Turawa [tuˈrava] (German: Turawa) is a village in Opole County, Opole Voivodeship, in southern Poland. It is the seat of the gmina (administrative district) called Gmina Turawa.[1] It lies approximately 14 km (9 mi) north-east of the regional capital Opole.

Turawa Palace
CountryPoland Poland
VoivodeshipOpole Voivodeship
CountyOpole County

Before 1945 the area was part of Germany (see Territorial changes of Poland after World War II).

The village has an approximate population of 900.


Though the origins of the village are not known, local legend states that the rich forests around the village were used as a hunting ground by the Dukes of Oppeln, who built a hunting lodge in the area. The first documents that mention Turawa are from the beginning of the sixteenth century, and mention two estates, both named Kuchar, belonging to the village of Groß Kottorz. One of them was Turawa, while the second was located on a site now flooded by the Turawa Reservoir. The name was probably given around 1562 by Georg von Königsfeld, the owner of the manor the settlement was located on. The settlement, along with its hamlets of Marscholken and Łyczyna continued to belong to the village of Groß Kottorz until the eighteenth century. In 1712, the settlement and the surrounding property was sold by Franz Karl von Blankovsky to Martin Scholtz von Löwencron of Kamienitz and Wieschowa, who began construction of the present palace. His son, Joseph, died childless in 1759 and his widow, Anna Barbara von Garnier, remarried Franz Adam Count von Gaschin. After her death in 1804, Turawa was owned for years by a brother, Franz Xavier von Garnier. From then until the end of World War II the village was ones by the von Garnier family, who in 1841 received the title of count (with the name Count von Garnier-Turawa.) In those times Turawa had 581 inhabitants. The last owner of turawa was Hubertus Count von Garnier-Turawa, a member of the Prussian Landtag (1925-1932), who died in 1952 in Unterwössen in Bavaria.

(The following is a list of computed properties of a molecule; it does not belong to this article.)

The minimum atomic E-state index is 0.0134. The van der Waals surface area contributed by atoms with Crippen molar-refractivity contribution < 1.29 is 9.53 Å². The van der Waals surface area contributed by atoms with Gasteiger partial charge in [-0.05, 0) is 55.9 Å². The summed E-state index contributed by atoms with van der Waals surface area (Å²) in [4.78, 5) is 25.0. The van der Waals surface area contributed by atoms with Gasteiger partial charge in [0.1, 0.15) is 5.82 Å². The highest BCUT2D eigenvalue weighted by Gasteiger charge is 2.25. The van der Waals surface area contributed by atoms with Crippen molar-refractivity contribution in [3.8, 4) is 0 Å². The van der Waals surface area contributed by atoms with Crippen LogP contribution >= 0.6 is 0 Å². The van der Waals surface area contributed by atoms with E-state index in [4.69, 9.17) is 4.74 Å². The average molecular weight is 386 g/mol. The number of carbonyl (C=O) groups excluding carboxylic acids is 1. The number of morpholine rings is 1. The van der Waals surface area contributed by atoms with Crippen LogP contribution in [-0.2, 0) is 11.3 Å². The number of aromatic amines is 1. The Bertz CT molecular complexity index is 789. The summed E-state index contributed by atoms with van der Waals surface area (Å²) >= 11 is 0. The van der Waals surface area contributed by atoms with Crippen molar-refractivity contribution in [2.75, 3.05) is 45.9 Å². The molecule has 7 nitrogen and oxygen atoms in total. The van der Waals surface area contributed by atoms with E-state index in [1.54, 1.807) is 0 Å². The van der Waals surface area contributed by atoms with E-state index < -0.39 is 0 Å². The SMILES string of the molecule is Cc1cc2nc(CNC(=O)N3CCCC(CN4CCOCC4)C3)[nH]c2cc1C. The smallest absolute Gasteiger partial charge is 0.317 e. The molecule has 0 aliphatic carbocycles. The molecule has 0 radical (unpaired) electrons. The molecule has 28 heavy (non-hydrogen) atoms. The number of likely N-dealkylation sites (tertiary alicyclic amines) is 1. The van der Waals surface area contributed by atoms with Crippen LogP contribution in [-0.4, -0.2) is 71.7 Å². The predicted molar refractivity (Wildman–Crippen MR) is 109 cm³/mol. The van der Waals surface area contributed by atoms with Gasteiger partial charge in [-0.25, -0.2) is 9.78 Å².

At the end of the nineteenth century, a chapel and cemetery were built on Bald Hill near the village, which came to be considered one of the most beautiful religious buildings in Turawa. However, after 1945 the building was systematically devastated as part of the Communist government's anti-German campaign. In 1965 the chapel was blown up, and in 1976 the ruins were removed.

In the 1930s, a project came up for consideration in Oppeln for the construction of an artificial reservoir to protect the city against flooding. Hubertus von Garnier offered his own lands west of Turawa for the project. In 1933 the project was submitted to the German government, receiving the personal approval of Adolf Hitler. Construction on the 22 km² reservoir finished in 1938. As a result of the project, several small villages were flooded, and many of their citizens were relocated to Turawa.

Since 1945, after the occupation of Silesia by the Red Army and Soviet authorities, Turawa became the seat of the municipality, with its first mayor, Roch Stotko.


Construction on the current palace in Turawa began in 1730 at the behest of Martin Scholtz von Löwenckron to plans by the Oppeln-based architect Adam Tentschert. In 1751 his son, Joseph, expanded the palace, adding a chapel with bell tower. It was again expanded in 1761 with the construction of the north wing and entrance gate. In 1847 Karl Count von Garnier completely refurbished the somewhat neglected palace. In 1937, the family von Garnier gave the palace to be used as an orphanage. After the Second World War, in 1949, the palace was given to the Children's Home of Turawa. After a fire in the offices of the district council building, it also housed temporarily the municipal offices. Between 1964-1965 the palace was remodeled to better suit the needs of the orphans. To this day, it preserves a mixture of Baroque, neo-Renaissance, and neo-Rococo architecture, including marble fireplaces, Baroque bookshelves, gilded wall deceptions and stucco, and a grand ballroom. The park surrounding the palace is filled with interesting old trees, including white oak, ash, and linden.



Information as of: 12.08.2021 05:20:07 CEST

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